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  • Canister X Movie Review #37: Hellboy (2004)

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    Hellboy (2004)
    Written by Guillermo del Toro
    Directed by Guillermo del Toro
    Runtime 122 min.
    4.5 out of 5

    A baby demon comes through an interdimensional portal originally created by the Nazis near the end of World War II, but is rescued by the Allies before he could fall into enemy hands. Fast forward some sixty years later to the Bureau of Paranormal Research and Defense. The baby demon is grown up—now called “Hellboy”—and he works for the BPRD.

    When an evil hellhound known as Sammael is unleashed, Hellboy and the BPRD are sent to stop it. What ensues is a supernatural battle between Good and Evil.


    This movie is a superhero monster movie, two of my favorite genres rolled into one. You got Hellboy (Ron Perlman), the lone gunman type but with a heart of gold; Abe Sapien (Doug Jones), the intellectual who is a humanoid amphibian; Liz Sherman (Selma Blair), who is a distraught young woman with major issues and also has a hard time controlling her pyrokinetic abilities; and Trevor Bruttenholm (John Hurt), the scholar and father-figure who guides the group.

    As an amateur scholar of the supernatural world myself and all that that entails, the idea of the BPRD really appeals to me as I think modern society is very close-minded on the subject when the very world we live in—never mind all that’s beyond it—suggests that there is much more to our existence than what we can perceive with our five senses. Too many accounts of supernatural happenings to discount that. But that’s not what this review is about, so onward.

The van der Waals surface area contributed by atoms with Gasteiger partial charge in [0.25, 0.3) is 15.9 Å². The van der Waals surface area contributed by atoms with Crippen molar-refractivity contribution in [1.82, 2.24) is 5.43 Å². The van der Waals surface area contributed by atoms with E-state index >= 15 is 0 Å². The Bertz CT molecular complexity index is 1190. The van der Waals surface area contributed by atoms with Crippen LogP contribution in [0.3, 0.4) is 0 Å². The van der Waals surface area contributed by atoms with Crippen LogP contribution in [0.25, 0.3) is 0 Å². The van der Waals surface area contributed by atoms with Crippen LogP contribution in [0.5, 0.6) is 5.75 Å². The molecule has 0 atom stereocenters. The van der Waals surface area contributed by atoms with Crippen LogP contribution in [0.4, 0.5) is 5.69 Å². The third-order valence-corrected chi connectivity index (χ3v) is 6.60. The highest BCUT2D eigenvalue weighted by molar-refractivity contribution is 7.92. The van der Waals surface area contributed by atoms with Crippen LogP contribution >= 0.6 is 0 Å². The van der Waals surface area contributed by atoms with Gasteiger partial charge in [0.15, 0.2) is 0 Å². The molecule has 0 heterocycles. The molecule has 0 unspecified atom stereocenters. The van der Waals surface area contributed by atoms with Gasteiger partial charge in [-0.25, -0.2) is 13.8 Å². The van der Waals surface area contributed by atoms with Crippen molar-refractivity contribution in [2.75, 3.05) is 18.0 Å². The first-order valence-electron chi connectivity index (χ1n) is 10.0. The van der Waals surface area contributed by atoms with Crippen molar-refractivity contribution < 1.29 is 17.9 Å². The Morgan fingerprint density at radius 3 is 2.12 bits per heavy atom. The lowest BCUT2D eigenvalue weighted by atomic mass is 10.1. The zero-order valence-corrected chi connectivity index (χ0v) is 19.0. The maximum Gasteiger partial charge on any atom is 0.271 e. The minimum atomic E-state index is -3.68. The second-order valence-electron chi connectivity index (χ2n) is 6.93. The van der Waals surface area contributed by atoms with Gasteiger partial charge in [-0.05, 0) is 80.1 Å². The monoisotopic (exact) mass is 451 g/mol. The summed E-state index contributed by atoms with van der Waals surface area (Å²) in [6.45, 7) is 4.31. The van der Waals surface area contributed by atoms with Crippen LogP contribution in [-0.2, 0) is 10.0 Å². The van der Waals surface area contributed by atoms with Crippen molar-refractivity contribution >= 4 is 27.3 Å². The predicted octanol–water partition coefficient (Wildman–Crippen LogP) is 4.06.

Hellboy is an exciting movie with loads of action. Watching Hellboy fight is, well, just plain cool. Very brutal, and is sheer brawn mixed with skill. (He also wings things, too.) There’s some real good humor in this flick, as well.

    With certain superhero movies you could swap out the lead with someone else and wouldn’t miss a step, but with Hellboy, Ron Perlman did such a fantastic job with the character that it’s hard to envision anyone else. Kind of like how Robert Downey Jr. is Tony Stark or Hugh Jackman is Wolverine. It’s difficult to picture someone else in the role. Perlman played it straight, played it tough, and played it fun all the while making you believe this big red creature is a real person with real heart.

    I’m so glad they made a sequel and as of the writing of this review, there’s rumors of a third one starting up to round out the trilogy. I, for one, can’t wait to see it.